On Saturday, June 23, I completed my first double century. I was tired at the end but finished with a smile and really glad I did it. The day was a real blessing. The days before and after were super hot.
The northern half of the ride was most interesting and fun. Up through Frenchtown, the rolling country side leading to Round Valley Reservoir, riding through Whitehouse Station, down along the D&R Canal to Kingston out through Plainsboro to Windsor. The southern half was more monotonous. From Windsor I continued out to Millstone and then south through the Pine Barrens to Chatsworth west to Smithville and returning north via Columbus (NJ) back to Mercer County Park and finally home.
This was a solo venture. My SAG support was carrying a cell phone with Jacquie and Ashley at home “on stand-by alert.” There were no pre-defined rest stops with ample supplies of food and water. I was following a route someone posted to a website. The directions were amazingly good. But I was surprised by the lack of convenience stores and places to grab a bite to eat along the route. Fortunately, there happened to be two strategically placed stores that were real godsends. (I bought a gallon of water from each.)
The really remarkable aspect of the day is for something created by someone I’ve never met, the route provided a virtual scrap book tour of my 14 years of bike commuting. I ended up seeing a lot of new stuff while traversing familiar ground. The initial portion of the ride touched upon Anchor House training rides. The middle of the ride brought back memories of commuting along the towpath to New Brunswick. The trip was wrapped up by utilizing portions of my present commute.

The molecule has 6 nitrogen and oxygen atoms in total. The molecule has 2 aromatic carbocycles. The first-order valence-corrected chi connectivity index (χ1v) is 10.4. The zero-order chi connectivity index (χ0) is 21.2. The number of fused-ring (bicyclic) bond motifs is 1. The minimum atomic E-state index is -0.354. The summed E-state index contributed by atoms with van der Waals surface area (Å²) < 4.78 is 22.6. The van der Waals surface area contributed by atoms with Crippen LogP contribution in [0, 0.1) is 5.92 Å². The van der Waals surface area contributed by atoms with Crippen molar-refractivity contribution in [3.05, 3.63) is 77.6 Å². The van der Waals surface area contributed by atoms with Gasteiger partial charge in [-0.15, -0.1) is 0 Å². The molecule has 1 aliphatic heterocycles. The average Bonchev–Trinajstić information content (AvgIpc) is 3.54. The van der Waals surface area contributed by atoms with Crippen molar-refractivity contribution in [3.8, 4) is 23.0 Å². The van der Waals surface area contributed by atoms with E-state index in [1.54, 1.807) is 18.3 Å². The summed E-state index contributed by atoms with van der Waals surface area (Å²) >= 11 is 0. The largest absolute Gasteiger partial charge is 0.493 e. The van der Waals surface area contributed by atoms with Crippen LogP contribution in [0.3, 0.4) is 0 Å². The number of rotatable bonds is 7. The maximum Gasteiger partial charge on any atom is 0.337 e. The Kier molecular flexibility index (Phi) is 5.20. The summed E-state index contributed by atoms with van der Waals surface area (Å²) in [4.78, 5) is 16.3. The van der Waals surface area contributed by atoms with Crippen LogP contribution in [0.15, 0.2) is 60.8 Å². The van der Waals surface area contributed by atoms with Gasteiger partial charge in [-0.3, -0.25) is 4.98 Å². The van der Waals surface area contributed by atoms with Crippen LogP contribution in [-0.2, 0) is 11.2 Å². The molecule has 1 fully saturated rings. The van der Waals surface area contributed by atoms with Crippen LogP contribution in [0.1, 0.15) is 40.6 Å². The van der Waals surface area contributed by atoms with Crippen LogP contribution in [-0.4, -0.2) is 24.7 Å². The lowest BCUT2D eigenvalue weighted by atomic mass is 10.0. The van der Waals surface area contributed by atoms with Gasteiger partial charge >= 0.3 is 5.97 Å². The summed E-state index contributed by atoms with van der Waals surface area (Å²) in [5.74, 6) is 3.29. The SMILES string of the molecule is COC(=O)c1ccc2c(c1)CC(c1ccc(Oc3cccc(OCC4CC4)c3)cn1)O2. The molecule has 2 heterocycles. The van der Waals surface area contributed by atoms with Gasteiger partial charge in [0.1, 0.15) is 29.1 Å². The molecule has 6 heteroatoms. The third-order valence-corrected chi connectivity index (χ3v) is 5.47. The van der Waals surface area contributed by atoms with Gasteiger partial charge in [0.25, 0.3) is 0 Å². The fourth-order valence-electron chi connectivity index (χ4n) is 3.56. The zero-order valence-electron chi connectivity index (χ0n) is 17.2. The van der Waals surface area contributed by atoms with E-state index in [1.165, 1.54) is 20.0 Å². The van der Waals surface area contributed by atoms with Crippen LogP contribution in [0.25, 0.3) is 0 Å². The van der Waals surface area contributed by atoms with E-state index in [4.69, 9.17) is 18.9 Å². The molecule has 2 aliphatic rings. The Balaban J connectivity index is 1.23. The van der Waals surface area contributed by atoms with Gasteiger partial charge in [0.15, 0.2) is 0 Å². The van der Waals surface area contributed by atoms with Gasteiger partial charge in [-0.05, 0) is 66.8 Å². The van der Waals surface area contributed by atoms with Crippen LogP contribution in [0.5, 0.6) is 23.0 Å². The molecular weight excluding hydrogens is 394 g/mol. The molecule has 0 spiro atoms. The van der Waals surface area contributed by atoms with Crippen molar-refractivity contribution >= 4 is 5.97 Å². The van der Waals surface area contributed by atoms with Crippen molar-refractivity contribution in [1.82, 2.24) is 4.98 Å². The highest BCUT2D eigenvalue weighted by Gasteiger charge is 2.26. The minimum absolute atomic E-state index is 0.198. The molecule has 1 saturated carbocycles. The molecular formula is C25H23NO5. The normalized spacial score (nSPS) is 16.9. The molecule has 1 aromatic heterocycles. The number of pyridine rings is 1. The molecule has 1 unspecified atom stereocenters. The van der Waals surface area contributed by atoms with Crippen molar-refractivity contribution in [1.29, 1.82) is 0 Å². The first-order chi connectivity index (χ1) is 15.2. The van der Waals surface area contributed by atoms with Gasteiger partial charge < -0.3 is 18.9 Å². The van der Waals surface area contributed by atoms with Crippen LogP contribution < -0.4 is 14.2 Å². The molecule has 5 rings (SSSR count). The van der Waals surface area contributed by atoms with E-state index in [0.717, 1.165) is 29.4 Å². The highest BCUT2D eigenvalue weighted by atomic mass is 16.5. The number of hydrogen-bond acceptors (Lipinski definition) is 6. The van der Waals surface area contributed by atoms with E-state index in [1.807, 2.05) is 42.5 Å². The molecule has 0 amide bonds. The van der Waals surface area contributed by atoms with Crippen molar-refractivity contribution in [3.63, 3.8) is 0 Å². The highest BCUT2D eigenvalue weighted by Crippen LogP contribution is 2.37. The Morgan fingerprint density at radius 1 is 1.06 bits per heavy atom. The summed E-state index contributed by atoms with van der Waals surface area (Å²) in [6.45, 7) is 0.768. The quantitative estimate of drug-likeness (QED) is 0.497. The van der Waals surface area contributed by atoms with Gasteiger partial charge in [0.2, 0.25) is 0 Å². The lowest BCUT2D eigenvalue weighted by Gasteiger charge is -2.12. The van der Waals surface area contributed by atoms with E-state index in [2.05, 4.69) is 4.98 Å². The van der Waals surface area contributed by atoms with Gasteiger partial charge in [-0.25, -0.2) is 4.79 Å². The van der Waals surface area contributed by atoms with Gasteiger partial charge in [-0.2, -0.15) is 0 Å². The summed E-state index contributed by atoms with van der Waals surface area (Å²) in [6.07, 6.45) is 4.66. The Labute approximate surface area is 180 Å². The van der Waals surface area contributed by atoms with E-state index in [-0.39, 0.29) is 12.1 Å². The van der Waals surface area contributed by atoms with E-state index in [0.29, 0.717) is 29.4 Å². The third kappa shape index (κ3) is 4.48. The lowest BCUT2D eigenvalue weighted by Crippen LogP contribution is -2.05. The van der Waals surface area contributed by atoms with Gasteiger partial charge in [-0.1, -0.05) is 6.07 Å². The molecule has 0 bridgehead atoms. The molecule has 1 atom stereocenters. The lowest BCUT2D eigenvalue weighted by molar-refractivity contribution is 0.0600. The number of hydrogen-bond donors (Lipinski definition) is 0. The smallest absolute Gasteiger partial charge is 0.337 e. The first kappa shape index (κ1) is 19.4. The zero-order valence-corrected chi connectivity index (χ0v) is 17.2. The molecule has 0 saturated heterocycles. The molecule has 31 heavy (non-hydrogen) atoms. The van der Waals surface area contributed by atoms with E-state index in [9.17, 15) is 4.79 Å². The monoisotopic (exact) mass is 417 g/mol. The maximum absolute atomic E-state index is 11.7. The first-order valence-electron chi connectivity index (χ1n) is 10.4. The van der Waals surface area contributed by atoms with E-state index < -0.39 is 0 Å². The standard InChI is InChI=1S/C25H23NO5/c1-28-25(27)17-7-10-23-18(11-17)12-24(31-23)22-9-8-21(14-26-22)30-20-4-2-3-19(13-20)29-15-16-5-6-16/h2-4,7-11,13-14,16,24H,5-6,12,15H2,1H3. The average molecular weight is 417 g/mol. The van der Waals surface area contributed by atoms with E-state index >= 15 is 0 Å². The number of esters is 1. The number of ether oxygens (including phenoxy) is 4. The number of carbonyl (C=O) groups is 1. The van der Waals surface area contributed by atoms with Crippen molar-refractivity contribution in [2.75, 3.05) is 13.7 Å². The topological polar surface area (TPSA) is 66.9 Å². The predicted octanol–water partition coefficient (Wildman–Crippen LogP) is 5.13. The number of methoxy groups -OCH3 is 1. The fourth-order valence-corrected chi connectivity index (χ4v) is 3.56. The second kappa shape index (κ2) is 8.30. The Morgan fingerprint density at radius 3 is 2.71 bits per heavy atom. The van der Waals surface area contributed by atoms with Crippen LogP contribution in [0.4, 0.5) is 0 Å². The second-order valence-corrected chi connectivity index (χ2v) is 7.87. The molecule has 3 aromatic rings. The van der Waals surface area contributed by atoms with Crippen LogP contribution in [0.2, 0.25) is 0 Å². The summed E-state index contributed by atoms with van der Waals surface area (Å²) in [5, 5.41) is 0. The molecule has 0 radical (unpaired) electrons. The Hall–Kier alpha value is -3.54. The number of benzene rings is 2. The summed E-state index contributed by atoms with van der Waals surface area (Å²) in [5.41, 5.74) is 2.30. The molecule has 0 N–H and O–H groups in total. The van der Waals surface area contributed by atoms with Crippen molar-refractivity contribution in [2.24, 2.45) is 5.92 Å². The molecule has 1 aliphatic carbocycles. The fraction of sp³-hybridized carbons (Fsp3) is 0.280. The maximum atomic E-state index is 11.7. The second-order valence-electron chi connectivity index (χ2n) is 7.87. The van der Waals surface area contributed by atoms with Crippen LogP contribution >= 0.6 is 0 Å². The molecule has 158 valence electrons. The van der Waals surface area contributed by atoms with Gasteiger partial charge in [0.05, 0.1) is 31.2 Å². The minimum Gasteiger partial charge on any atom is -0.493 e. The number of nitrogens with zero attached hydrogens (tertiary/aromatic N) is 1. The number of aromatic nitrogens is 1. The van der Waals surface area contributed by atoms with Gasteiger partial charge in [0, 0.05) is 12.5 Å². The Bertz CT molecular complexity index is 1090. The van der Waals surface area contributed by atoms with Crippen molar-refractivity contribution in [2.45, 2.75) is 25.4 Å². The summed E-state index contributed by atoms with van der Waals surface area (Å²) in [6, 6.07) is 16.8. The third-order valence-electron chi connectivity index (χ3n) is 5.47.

When I discovered this route last August and set in motion plans to do it, I started with the grandest of intentions for training. That didn’t exactly happen. I did supplement my regular commute with hill training rides but the best thing I did was a week before the ride, on a whim, I did the northern half of the ride. This proved to be the best prep of all. First, it acquainted me with the route. But the best training came when my rear derailleur broke half way into the ride. Getting home with just the 3 front gears proved to be the most valuable lesson of all. Ascending any sort of incline required me to get out of the saddle and ride standing up. (Something I normally don’t do.) Drawing upon the extra strength provided by the additional leverage from standing on the pedals was the only resource that got me through the last 25 miles on June 23rd.
In case you want the details: I left at 3:15am, finished at 7:30pm, traveled 210 miles and took about an hour of breaks along the way. I did not have any mechanical failures during the ride. Although my odometer did quit 20 miles before the end. Fortunately I was on familiar enough ground to be able to find my way home. Had it stopped working any earlier I would have been sunk. There were several intersections without street signs. Without knowing exactly how far since my last turn, I would not know where to turn and would have been lost.
The next day I did get back on the bike to join Ashley for a ride to the park (< ½ mile). She was faster than me. – Don